Let me share a personal anecdote with you: I had an incident in fall 2014 where an ex-Macalester student who was harassing me was able to get into Wallace (which also means gaining access to Turck, Bigelow, Doty and 30 Mac) at four in the morning. This person was prohibited from entering the dorms and wasn’t even carrying a Macalester ID, but someone let them in under the assumption that their blond-haired, blue-eyed, white-skinned self was a Macalester student. Although the student who let this individual into Wallace was likely intoxicated or just trying to be nice, that student’s assumption that this individual was a Macalester student put my life in danger, because this individual came to my dorm with the intention of hurting me for rejecting their romantic advances. Thankfully I locked my door, and they were unable to get into my room, but it was a traumatizing experience for me and everyone else involved.

I share this story because I think it speaks to how many of us at Macalester assume that there are people who “look” like Macalester students and people who “look” like they aren’t. We pride ourselves on being “liberal” and “progressive,” yet we reinforce harmful and often-racialized stereotypes about who is “dangerous” and who is “safe”. I don’t want to suggest that trusting and feeling safe in our community is wrong; I instead want to question a seemingly pervasive narrative that portrays Macalester as an incorruptible safe haven. This bubble is not impermeable, nor should we strive for it to be. I know my examples may seem excessive or melodramatic, but so is banning a community space without community input and assuming that danger has a look and that it comes from outside of Macalester’s gates. For me, the 10K ban sets an uncomfortable precedent that I think will produce more harm than good for the Macalester community in the long run. This is because the 10K ban isn’t just about student safety; it is also about preserving the integrity of an increasingly insular Macalester bubble and gating ourselves off from a presumably threatening and dangerous “outside.” Moreover, I worry the impact of the 10K ban will have the opposite effect of what ResLife wants—instead of inspiring students to host events elsewhere on campus, it may compel students and orgs to host events off campus in the supposedly unsafe “outside” realm that Mac is trying to protect us from. I believe that it is in our best interest to be more receiving of non-Macalester people and make them feel more welcome in our community spaces if we are truly committed to having a symbiotic relationship with the Twin Cities communities. In order for us to truly grow as a community and live up to Macalester’s values of internationalism, multiculturalism and service to society, we need to practice what we preach and be real about the fact that the gates surrounding our ivory tower are growing higher every day.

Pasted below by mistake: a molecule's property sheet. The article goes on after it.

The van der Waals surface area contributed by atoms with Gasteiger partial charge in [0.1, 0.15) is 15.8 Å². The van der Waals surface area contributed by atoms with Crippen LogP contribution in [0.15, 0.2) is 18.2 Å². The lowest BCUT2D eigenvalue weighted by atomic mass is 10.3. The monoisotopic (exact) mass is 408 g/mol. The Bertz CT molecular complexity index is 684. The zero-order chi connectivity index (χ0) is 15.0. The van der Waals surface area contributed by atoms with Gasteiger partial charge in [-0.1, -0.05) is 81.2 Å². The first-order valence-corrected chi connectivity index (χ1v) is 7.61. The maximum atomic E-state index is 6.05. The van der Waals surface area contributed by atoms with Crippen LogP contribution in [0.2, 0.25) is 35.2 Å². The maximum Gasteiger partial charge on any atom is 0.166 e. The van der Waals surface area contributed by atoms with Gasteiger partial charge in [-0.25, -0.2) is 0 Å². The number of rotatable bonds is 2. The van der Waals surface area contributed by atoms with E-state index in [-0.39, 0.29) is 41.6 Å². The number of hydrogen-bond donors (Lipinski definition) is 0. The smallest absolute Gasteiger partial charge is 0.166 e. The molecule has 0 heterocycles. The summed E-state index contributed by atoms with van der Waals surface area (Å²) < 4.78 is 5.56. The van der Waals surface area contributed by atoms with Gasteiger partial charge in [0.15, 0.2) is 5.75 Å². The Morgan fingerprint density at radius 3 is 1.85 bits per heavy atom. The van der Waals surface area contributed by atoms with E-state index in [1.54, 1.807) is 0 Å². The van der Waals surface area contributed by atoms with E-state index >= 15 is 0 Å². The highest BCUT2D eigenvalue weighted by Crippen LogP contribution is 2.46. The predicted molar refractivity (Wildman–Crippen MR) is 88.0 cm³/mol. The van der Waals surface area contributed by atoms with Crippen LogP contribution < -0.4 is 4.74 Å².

On the basis of the 10K decision being made with little to no dialogue between administration and all students about a community space, I disagree with the decision to ban student usage of 10K for non-residential programming. I think that we should reopen the floor to more participatory models of discussion. ResLife should start the process from scratch, thus basing its decision on a community-wide discussion about the space rather than deciding for us what constitutes safety and, by extension, who is considered “dangerous” or “threatening.” Community dialogue about community spaces will not only help bridge the growing gap between administration and the student body, but also help collectively build a more inclusive Macalester College that truly lives up to its values.

September 16, 2016